Despite an intense two-day summit earlier this week, the Cabinet of Chancellor Olaf Scholz, of the Social Democrats (SPD), has not yet resolved the many sticking points hindering Germany's three-party coalition from moving forward with its agenda. Much has been made of how the smallest party in the group, the neoliberal Free Democrats (FDP), has stymied pushes from the Green Party and the senior coalition partners, the SPD.
The "Basic Child Security" plan is one of those sticking points. The package put forward by Family Minister Lisa Paus, of the Greens, envisions €12 billion ($12.8 billion) that would move applications for social benefits online to help struggling families who are currently entangled in a web of confusing, often disparate bureaucratic procedures.
These Basic Child Security proposals are "not enough, but a good first step," Anette Stein, who leads the Bertelsmann Foundation's child poverty research unit, told DW. "This will above all help the hidden poor," Stein said, as well as "overworked single parents and immigrant families," who often need more assistance but are less likely to be able to navigate the maze of German bureaucracy for reasons of time or language.
By moving the applications for child allowance, extra child benefits, and assistance for things such as school trips and after-school activities online, the plan will also remove the barrier of embarrassment on the part of parents who may not seek out help "because they are ashamed that they cannot provide everything for their children," Stein said.
But FDP chairman and Finance Minister Christian Lindner expressed his doubts, especially over the price tag. The FDP for its part is proposing a Kinder Chancengeld (Child Opportunity Money) plan for low-income families which also bundles benefits, but makes do with three to four billion euros.
Heinz Hilgers, president of Germany's Child Protection Association, is irate. In comments posted to the organization's website, he points to an expert-approved roadmap that "has been available for 14 years."
"The introduction of a basic child allowance is not a wish to Santa Claus, but a necessary measure to ensure that children grow up in dignity and have equal opportunities," Hilgers said. He also criticized comments that Linder made to the news portal t-online, blaming the rise in child poverty in 2022 on immigration and refugees, as ignorance.
"Child poverty in Germany has explicitly not risen due to immigration," he wrote. "The reason for the increase in child poverty is due to the strong growth in the number of working poor."
Child poverty increases for first time in five years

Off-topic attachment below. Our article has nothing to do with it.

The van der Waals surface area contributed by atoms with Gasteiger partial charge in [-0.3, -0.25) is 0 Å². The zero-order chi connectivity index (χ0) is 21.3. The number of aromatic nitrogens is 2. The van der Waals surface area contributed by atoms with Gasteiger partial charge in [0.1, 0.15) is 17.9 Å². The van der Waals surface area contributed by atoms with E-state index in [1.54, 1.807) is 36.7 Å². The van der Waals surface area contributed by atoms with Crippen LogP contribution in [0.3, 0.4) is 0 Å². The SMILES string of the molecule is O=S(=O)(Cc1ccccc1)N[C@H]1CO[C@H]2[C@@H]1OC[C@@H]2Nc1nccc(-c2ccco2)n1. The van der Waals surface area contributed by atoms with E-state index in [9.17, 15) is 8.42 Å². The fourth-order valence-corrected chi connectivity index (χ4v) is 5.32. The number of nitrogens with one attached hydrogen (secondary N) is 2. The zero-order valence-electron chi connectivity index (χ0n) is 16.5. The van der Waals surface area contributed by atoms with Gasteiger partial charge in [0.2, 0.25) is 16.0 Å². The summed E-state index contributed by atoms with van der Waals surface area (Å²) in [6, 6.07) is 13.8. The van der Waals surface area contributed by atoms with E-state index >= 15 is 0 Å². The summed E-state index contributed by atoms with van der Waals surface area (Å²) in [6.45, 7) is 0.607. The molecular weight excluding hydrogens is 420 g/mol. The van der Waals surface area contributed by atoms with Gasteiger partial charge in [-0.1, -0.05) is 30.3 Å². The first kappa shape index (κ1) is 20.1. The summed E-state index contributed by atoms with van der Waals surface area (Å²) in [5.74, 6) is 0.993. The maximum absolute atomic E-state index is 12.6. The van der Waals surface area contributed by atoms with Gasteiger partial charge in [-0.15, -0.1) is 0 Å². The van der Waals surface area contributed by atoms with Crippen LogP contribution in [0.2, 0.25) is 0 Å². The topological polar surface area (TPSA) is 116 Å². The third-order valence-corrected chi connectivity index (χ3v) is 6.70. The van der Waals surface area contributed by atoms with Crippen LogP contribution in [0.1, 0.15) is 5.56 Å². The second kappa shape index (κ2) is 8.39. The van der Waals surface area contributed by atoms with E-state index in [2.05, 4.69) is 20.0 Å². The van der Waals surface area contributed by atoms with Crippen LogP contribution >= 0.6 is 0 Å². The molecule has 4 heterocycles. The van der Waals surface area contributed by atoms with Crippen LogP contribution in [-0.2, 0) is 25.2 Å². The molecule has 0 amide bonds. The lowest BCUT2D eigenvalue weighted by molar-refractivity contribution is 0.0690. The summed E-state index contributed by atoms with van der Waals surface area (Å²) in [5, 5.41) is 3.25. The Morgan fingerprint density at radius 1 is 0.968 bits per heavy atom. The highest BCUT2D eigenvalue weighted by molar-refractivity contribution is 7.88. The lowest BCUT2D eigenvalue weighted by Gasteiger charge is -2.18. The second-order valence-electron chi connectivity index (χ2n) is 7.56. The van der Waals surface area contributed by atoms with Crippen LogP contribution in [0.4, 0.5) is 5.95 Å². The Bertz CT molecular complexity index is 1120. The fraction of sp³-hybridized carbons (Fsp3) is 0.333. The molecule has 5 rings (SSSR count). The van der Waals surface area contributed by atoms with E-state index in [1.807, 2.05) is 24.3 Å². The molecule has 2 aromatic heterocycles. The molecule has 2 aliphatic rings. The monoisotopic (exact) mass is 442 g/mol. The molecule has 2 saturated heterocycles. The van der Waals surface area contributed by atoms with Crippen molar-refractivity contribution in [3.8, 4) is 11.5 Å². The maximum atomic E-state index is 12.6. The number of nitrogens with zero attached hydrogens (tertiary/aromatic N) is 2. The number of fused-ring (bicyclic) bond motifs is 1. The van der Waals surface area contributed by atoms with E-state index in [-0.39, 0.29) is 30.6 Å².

According to both Save the Children Germany and the Bertelsmann Foundation, the number of children living below the poverty line rose last year for the first time since 2017. This means some 2.88 million young people live in households with income that is less than 60% of the national average, and millions more are at risk as inflation skyrockets and wages stagnate.
Asked why a country as rich as Germany is still struggling to address this issue and its effects, Stein pointed to a structural problem.
"It is a scandal," she said, explaining some of the knock-on effects of growing up in need: These children are more likely to have health issues, be the victims of physical and psychological violence, and do worse academically — not only because of a lack of space to study or support from overworked, single or disabled parents but also because of prejudicial treatment from peers and teachers.
"This has a massive effect on the individual child and on society," Stein said. "Not only permanent class division and inequity, but, if you want to see it economically, it incurs higher costs for our social services and health care systems."
FDP refusing to budge
The Greens' proposals are the brainchild of Family Minister Paus, herself a single mother. She has spent her career campaigning on ending tax evasion, supporting more equitable taxation for women and children, and investing in early childhood education.
The Social Democrats have promoted the Basic Child Security plan, not only because they consider it in line with the core values, but, because in areas of die-hard SPD support such as the Ruhr Valley, child poverty is a far more prevalent issue.
Finance Minister Lindner, however, has continued to criticize the plan as too costly, which Hilgers, of the Child Protection Association, calls "appalling." The FDP wants to leave "only the crumbs of the cake" for society's most vulnerable while earmarking billions for the Bundeswehr and the pensions of the rich," he said. "This is a low point for the coalition."
Edited by: Rina Goldenberg
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